A Question of Style: Writing in the present tense

Phew, it’s been a busy few weeks trying to cram in all my reviews of first the Bailey’s Prize and then the Man Booker International Prize shortlists.  I’ve still got a pile of books from spring waiting to be written about, but I think the sensible thing might be to pause and catch my breath before I attempt to catch up with myself.

Or, maybe I should re-phrase that first sentence:

It is a busy few weeks trying to cram in all my reviews of the recent prize shortlists.

I’m afraid I still prefer my first version.  Even when blogging I can’t deny my bias against the past tense.  And things only get more dogmatic when it comes to my reading choices.  Writing in the first tense is one of those things that can move a book straight off the to-be-read pile.  I can’t describe how much I struggled with ‘Wolf Hall,’ but can vividly recall how I felt when I finally put my finger on what was bugging me so much about the lauded epic.

All this is by way of introduction, you see I really enjoyed my reading for the Man Booker International Prize, but I can’t quite get over the fact that three of the six books selected were written in the present tense.  ‘Mirror, Shoulder, Signal,’ ‘The Unseen‘ and even my favourite ‘Fever Dream‘ all took me more or less off-guard.  I didn’t want to mention it in my reviews (because I realise not everyone gets as hung up on these issues as I do), but it has got me thinking about how I really feel about this stylistic choice.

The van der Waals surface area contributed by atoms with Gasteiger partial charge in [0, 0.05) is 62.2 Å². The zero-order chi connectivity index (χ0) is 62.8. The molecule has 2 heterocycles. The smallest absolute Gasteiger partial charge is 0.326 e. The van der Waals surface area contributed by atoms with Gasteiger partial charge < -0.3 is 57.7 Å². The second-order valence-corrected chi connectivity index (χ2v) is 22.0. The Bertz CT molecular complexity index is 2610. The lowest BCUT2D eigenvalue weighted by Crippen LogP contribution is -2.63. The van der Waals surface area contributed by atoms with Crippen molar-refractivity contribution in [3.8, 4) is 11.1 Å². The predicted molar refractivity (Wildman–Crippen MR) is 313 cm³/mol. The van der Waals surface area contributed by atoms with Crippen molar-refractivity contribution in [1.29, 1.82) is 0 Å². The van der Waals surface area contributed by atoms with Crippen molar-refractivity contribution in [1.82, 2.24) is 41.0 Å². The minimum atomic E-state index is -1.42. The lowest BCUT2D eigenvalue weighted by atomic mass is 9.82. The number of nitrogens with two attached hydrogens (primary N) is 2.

The fact is, I find reading stories in the present tense an odd experience.  It jars me out of my comfort zone and the fact that it is uncommon for literary fiction means I end up reading more slowly as a result.  I don’t think all books can take this meditative pace, especially not compounded with the arch knowingness that seems to come with such a provocative choice on the part of the author.  On the other hand, if I’m honest with myself, some of my favourite novels use this style to magical effect.  In ‘The Night Circus‘ my favourite moments, the timeless passages in which we are invited into the circus itself, are all in the present tense.  In Italo Calvino’s ‘If On a Winter’s Night a Traveller’ the present tense second person sections, all about the joys of reading, make me smile from ear to ear.  In ‘Fever Dream’ the delirious chronicling demands the immediacy of Amanda’s deeply personal present tense narration.

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I suppose the two factors here are intention and brevity.  It seems I can adore present tense narration for up to (but not over) 150 pages.  It has to be used to create a somewhat magical or out-of-body experience, with the awareness that this is an unusual literary choice and so only fit for very unusual books or topics.  The success of ‘Fever Dream’ however also shows that I should try not to be so restrictive in my acknowledged tastes.  I’m not sure I’m quite ready to try ‘Bringing up the Bodies,’ but will try to be more open-minded in the future when it comes to authors’ stylistic choices.  As a bit of honest soul-searching has shown, going beyond my comfort zone has already given me my top prize read of the year and possibly one of my favourite books from 2017.


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Frightening and Powerful: ‘Fever Dream’ by Samanta Schweblin


If it wasn’t for the fact that I want this review to sit alongside its fellows on the Man Booker International shortlist, I would be holding off until Halloween.  From witchcraft to pollution, from deserted hospitals to unexpected personality shifts in children, it is quite remarkable how many truly terrifying ideas Schweblin explores in the 150 pages of ‘Fever Dream.’